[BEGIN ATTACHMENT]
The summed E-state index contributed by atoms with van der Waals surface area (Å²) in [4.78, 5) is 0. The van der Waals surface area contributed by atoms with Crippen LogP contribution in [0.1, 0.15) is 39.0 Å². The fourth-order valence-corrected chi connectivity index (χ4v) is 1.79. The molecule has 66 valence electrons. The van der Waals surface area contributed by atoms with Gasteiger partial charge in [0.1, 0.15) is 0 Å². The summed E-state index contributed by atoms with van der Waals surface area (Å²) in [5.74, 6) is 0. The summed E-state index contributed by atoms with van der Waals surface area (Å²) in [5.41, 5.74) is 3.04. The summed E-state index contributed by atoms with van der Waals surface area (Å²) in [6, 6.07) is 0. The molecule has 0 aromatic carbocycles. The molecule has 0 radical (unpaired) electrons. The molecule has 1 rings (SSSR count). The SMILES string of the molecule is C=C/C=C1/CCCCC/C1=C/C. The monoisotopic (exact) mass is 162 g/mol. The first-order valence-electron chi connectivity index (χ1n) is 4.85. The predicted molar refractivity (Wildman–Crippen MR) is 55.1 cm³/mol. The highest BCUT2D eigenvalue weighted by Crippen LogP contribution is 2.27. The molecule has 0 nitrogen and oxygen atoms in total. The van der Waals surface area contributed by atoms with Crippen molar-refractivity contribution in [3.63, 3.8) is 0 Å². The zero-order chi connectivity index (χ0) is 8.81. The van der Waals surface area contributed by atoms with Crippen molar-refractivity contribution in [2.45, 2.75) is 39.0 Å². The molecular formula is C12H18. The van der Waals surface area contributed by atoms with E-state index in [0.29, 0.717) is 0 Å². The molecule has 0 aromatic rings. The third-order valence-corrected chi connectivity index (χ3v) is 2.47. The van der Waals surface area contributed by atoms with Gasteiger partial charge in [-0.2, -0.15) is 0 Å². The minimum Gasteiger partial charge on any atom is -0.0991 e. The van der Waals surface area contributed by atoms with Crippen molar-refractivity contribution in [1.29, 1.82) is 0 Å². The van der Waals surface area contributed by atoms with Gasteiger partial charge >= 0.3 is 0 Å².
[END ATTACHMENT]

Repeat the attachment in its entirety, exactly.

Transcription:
The summed E-state index contributed by atoms with van der Waals surface area (Å²) in [4.78, 5) is 0. The van der Waals surface area contributed by atoms with Crippen LogP contribution in [0.1, 0.15) is 39.0 Å². The fourth-order valence-corrected chi connectivity index (χ4v) is 1.79. The molecule has 66 valence electrons. The van der Waals surface area contributed by atoms with Gasteiger partial charge in [0.1, 0.15) is 0 Å². The summed E-state index contributed by atoms with van der Waals surface area (Å²) in [5.74, 6) is 0. The summed E-state index contributed by atoms with van der Waals surface area (Å²) in [5.41, 5.74) is 3.04. The summed E-state index contributed by atoms with van der Waals surface area (Å²) in [6, 6.07) is 0. The molecule has 0 aromatic carbocycles. The molecule has 0 radical (unpaired) electrons. The molecule has 1 rings (SSSR count). The SMILES string of the molecule is C=C/C=C1/CCCCC/C1=C/C. The monoisotopic (exact) mass is 162 g/mol. The first-order valence-electron chi connectivity index (χ1n) is 4.85. The predicted molar refractivity (Wildman–Crippen MR) is 55.1 cm³/mol. The highest BCUT2D eigenvalue weighted by Crippen LogP contribution is 2.27. The molecule has 0 nitrogen and oxygen atoms in total. The van der Waals surface area contributed by atoms with Crippen molar-refractivity contribution in [3.63, 3.8) is 0 Å². The zero-order chi connectivity index (χ0) is 8.81. The van der Waals surface area contributed by atoms with Crippen molar-refractivity contribution in [2.45, 2.75) is 39.0 Å². The molecular formula is C12H18. The van der Waals surface area contributed by atoms with E-state index in [0.29, 0.717) is 0 Å². The molecule has 0 aromatic rings. The third-order valence-corrected chi connectivity index (χ3v) is 2.47. The van der Waals surface area contributed by atoms with Gasteiger partial charge in [-0.2, -0.15) is 0 Å². The minimum Gasteiger partial charge on any atom is -0.0991 e. The van der Waals surface area contributed by atoms with Crippen molar-refractivity contribution in [1.29, 1.82) is 0 Å². The van der Waals surface area contributed by atoms with Gasteiger partial charge >= 0.3 is 0 Å².